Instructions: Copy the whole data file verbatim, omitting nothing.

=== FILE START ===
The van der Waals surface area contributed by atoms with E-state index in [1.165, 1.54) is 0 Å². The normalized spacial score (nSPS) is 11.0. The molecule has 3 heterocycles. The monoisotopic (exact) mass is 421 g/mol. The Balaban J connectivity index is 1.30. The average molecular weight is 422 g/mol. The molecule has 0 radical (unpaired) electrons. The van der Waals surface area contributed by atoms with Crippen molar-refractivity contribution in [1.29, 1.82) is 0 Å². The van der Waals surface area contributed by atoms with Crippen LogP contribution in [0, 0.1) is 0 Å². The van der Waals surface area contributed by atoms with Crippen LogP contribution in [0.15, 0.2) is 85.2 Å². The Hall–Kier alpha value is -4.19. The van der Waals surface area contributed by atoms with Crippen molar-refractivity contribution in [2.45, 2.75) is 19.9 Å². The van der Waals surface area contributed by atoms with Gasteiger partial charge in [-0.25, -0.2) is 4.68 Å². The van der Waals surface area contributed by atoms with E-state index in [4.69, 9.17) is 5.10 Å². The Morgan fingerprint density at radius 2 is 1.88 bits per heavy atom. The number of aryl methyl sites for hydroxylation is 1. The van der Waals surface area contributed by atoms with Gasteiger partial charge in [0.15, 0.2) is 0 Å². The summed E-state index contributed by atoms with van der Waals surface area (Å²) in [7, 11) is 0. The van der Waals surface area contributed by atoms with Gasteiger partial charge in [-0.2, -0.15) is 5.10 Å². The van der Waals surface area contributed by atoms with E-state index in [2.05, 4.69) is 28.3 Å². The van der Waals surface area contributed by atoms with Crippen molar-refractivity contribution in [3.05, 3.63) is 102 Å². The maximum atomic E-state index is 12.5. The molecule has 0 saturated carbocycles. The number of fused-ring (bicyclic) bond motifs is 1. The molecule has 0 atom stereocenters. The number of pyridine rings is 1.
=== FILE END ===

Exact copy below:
The van der Waals surface area contributed by atoms with E-state index in [1.165, 1.54) is 0 Å². The normalized spacial score (nSPS) is 11.0. The molecule has 3 heterocycles. The monoisotopic (exact) mass is 421 g/mol. The Balaban J connectivity index is 1.30. The average molecular weight is 422 g/mol. The molecule has 0 radical (unpaired) electrons. The van der Waals surface area contributed by atoms with Crippen molar-refractivity contribution in [1.29, 1.82) is 0 Å². The van der Waals surface area contributed by atoms with Crippen LogP contribution in [0, 0.1) is 0 Å². The van der Waals surface area contributed by atoms with Crippen LogP contribution in [0.15, 0.2) is 85.2 Å². The Hall–Kier alpha value is -4.19. The van der Waals surface area contributed by atoms with Crippen molar-refractivity contribution in [2.45, 2.75) is 19.9 Å². The van der Waals surface area contributed by atoms with Gasteiger partial charge in [-0.25, -0.2) is 4.68 Å². The van der Waals surface area contributed by atoms with E-state index in [4.69, 9.17) is 5.10 Å². The Morgan fingerprint density at radius 2 is 1.88 bits per heavy atom. The number of aryl methyl sites for hydroxylation is 1. The van der Waals surface area contributed by atoms with Gasteiger partial charge in [0.15, 0.2) is 0 Å². The summed E-state index contributed by atoms with van der Waals surface area (Å²) in [7, 11) is 0. The van der Waals surface area contributed by atoms with Gasteiger partial charge in [-0.2, -0.15) is 5.10 Å². The van der Waals surface area contributed by atoms with E-state index in [2.05, 4.69) is 28.3 Å². The van der Waals surface area contributed by atoms with Crippen molar-refractivity contribution in [3.05, 3.63) is 102 Å². The maximum atomic E-state index is 12.5. The molecule has 0 saturated carbocycles. The number of fused-ring (bicyclic) bond motifs is 1. The molecule has 0 atom stereocenters. The number of pyridine rings is 1.